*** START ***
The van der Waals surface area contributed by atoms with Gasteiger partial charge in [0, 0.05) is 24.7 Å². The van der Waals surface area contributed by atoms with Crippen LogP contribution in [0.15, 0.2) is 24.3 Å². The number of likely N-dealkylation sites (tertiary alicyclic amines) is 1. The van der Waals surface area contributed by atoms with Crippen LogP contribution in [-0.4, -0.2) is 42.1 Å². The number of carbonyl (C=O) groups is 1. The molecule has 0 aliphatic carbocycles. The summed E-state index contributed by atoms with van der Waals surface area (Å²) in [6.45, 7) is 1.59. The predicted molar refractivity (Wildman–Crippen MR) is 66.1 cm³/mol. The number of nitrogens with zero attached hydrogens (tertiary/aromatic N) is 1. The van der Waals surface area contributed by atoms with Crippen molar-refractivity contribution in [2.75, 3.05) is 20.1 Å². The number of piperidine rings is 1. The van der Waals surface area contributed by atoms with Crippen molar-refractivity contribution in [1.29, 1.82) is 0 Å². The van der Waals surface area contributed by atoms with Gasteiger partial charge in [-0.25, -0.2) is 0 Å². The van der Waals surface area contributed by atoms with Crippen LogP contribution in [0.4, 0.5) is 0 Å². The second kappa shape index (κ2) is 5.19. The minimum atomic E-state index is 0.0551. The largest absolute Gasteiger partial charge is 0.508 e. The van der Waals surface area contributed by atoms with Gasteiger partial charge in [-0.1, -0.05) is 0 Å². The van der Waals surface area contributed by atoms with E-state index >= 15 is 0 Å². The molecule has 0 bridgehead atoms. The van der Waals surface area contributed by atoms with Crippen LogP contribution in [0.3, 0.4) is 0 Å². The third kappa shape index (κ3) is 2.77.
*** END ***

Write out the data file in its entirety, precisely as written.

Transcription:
The van der Waals surface area contributed by atoms with Gasteiger partial charge in [0, 0.05) is 24.7 Å². The van der Waals surface area contributed by atoms with Crippen LogP contribution in [0.15, 0.2) is 24.3 Å². The number of likely N-dealkylation sites (tertiary alicyclic amines) is 1. The van der Waals surface area contributed by atoms with Crippen LogP contribution in [-0.4, -0.2) is 42.1 Å². The number of carbonyl (C=O) groups is 1. The molecule has 0 aliphatic carbocycles. The summed E-state index contributed by atoms with van der Waals surface area (Å²) in [6.45, 7) is 1.59. The predicted molar refractivity (Wildman–Crippen MR) is 66.1 cm³/mol. The number of nitrogens with zero attached hydrogens (tertiary/aromatic N) is 1. The van der Waals surface area contributed by atoms with Crippen molar-refractivity contribution in [2.75, 3.05) is 20.1 Å². The number of piperidine rings is 1. The van der Waals surface area contributed by atoms with Crippen molar-refractivity contribution in [1.29, 1.82) is 0 Å². The van der Waals surface area contributed by atoms with Gasteiger partial charge in [-0.25, -0.2) is 0 Å². The van der Waals surface area contributed by atoms with Crippen LogP contribution in [0.4, 0.5) is 0 Å². The second kappa shape index (κ2) is 5.19. The minimum atomic E-state index is 0.0551. The largest absolute Gasteiger partial charge is 0.508 e. The van der Waals surface area contributed by atoms with Gasteiger partial charge in [-0.1, -0.05) is 0 Å². The van der Waals surface area contributed by atoms with E-state index >= 15 is 0 Å². The molecule has 0 bridgehead atoms. The van der Waals surface area contributed by atoms with Crippen LogP contribution in [0.3, 0.4) is 0 Å². The third kappa shape index (κ3) is 2.77.